4. Todd_Anisman

    Todd_Anisman Auditioning

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    Jay- I can probably shed some light on this- I am a mixer at Technicolor Sound in LA.

    Basically here's what happens for a DVD re-master:

    A)We receive picture and audio elements and do an Evaluation on all elements. However, due to the natural aging process, loss, labeling etc. we may not have a great quality element, even for a relatively young film, like predator. We might have killer elements for 4 reels, but if that set is missing R5, then we can't use it-It's more distracting for the quality to change than it is for the quality to be consistent, but lesser.

    B)At this point one of two things can happen with picture-Either the Film is re-transferred via telecine to an HD master, which is then Downconverted to a NTSC Digibeta

    -Or-

    We use a standard def master that was already existing. Keep in mind that even though a studio may own the rights to a picture, it may not have the original transfer masters. This happens more often that you might think.

    Obviously, a re-transfer to a Hidef master is ideal, but finances often dictate this. A Hidef telecine job costs about 100k or more, depending on how much color correction is required.

    C)Meanwhile in Audio, we also select the best element. For any film more than 5 years old, chances are that it is on Analog 35mm 6track Reels. Quality on these can be excellent, but often is not, as many are x-copies of another master. we don't get the Dolby Digital Printmaster-we can't use it, only Dolby can. Nowadays, we do often get the Digital Master stems, which is improving quality.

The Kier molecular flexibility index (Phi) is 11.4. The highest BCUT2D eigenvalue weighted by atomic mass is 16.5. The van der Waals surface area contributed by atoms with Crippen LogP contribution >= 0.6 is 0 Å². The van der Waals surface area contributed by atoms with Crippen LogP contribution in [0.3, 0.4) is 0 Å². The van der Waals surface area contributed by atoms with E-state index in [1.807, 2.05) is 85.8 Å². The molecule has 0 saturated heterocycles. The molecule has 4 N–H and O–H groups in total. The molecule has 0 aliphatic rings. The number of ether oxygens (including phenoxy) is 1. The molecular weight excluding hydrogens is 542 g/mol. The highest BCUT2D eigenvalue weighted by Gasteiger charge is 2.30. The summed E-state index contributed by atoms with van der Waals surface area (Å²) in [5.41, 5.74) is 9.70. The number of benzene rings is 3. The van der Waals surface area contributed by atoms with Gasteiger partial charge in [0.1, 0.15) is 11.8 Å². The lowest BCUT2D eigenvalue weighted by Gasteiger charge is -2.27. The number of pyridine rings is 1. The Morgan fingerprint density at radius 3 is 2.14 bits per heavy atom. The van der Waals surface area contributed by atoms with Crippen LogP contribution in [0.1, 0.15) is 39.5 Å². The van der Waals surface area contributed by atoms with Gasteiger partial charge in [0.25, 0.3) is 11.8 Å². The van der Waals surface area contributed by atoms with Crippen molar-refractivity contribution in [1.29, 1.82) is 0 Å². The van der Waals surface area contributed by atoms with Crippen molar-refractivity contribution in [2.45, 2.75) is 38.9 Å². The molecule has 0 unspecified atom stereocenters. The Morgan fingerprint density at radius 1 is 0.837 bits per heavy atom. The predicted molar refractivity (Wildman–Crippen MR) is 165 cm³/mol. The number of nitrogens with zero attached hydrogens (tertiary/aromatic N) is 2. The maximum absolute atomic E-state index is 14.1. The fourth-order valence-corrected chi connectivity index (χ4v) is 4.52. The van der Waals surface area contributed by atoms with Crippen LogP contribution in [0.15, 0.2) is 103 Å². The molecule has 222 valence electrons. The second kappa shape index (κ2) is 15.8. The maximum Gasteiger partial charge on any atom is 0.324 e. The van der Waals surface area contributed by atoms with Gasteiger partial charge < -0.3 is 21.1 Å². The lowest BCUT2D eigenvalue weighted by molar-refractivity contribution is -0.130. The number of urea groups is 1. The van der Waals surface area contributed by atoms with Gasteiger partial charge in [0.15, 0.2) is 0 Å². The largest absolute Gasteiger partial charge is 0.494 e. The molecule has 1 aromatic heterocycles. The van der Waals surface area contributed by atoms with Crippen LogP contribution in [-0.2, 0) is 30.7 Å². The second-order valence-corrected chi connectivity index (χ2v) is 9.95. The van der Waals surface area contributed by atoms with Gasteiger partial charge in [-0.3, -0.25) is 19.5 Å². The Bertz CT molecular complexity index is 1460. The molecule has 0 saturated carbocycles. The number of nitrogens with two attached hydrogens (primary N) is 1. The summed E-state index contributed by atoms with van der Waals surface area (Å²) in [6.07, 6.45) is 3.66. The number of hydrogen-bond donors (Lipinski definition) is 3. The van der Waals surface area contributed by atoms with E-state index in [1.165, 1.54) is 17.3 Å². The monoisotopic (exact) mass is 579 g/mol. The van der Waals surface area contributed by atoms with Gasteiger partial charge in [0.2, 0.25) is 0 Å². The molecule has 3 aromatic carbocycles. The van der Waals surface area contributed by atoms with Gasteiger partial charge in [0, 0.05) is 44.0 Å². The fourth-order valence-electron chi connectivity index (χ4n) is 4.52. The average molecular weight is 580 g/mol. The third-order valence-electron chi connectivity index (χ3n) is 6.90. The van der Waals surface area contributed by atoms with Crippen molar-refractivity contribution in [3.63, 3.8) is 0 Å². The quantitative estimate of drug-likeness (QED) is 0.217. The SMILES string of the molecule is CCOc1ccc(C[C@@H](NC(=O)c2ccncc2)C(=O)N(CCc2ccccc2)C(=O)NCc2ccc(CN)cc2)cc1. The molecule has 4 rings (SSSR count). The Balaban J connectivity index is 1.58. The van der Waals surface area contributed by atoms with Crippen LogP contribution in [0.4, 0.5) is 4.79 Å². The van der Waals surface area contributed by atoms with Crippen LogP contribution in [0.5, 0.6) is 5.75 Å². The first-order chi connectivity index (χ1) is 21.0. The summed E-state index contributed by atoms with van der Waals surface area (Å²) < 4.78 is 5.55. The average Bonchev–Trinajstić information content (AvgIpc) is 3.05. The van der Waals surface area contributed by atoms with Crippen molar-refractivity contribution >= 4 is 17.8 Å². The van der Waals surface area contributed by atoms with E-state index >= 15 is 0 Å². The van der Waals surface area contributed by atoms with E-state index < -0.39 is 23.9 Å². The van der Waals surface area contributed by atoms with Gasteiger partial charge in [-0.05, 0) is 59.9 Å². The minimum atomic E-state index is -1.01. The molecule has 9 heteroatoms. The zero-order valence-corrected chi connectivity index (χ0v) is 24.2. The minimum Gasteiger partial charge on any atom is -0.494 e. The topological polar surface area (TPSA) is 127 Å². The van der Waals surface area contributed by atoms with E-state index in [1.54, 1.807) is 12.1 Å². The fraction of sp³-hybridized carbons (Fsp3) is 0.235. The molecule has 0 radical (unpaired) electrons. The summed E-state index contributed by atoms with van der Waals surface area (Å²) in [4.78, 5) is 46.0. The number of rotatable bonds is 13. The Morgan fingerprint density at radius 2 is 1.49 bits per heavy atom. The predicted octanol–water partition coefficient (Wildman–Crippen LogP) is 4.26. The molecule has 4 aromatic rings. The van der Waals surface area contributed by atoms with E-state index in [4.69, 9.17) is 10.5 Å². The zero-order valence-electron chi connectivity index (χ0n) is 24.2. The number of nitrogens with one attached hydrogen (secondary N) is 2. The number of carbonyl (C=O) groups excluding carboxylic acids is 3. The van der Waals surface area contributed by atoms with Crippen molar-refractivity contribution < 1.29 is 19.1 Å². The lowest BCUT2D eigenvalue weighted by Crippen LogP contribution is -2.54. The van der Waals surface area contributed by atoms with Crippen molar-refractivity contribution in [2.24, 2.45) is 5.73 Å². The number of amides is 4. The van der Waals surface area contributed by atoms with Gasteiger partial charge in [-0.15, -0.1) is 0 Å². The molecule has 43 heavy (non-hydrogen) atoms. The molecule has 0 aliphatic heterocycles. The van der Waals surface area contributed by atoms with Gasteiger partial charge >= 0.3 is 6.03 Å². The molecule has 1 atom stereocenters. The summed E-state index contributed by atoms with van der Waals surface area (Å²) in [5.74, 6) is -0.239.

We then conform them to the master video, and Encode them into an AC3 File. DTS is done at their labs only (A big reason why it isn't more universal). At this point, all elements go to the DVD Authors.

    Now, often, as is the case with Predator (i think...), there is NO SR-D 5.1 Audio mix; we were still mixing in LCRS format at that point (1989) So, what happens is this:
    More often than not, a 5.1 Mix is derived from the LCRS mix. This is why it doesn't have the punch of a Modern 5.1 Mix- When you mix in LCRS, you have to be very cognizant of the maximum level that the Optical on the 35mm Print can handle- +12dB over 0VU. This means that you aren't going to utilize the complete headroom that you have available on a Dub stage (Actually +20dB or greater over 0VU). So, in essence you have a Dynamically limited mix available, and it is impossible to create dynamics out of a very compressed mix. Also, the surrounds are bandpass limited from 100hz to 7k, which also takes some punch out of the tracks.
    Hope this answers your question...Sorry for being long-winded

    Peace-
    Todd Anisman
     
  5. Reagan

    Reagan Supporting Actor

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    Todd,

    That was one great post. Thanks for taking the time.

    -Reagan
     
  6. chris*b

    chris*b Stunt Coordinator

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    Yes, very awesome post. Get long winded whenever you want![​IMG]
     
  7. Michael Reuben

    Michael Reuben Studio Mogul

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    Todd, thanks for all those valuable insights. One question: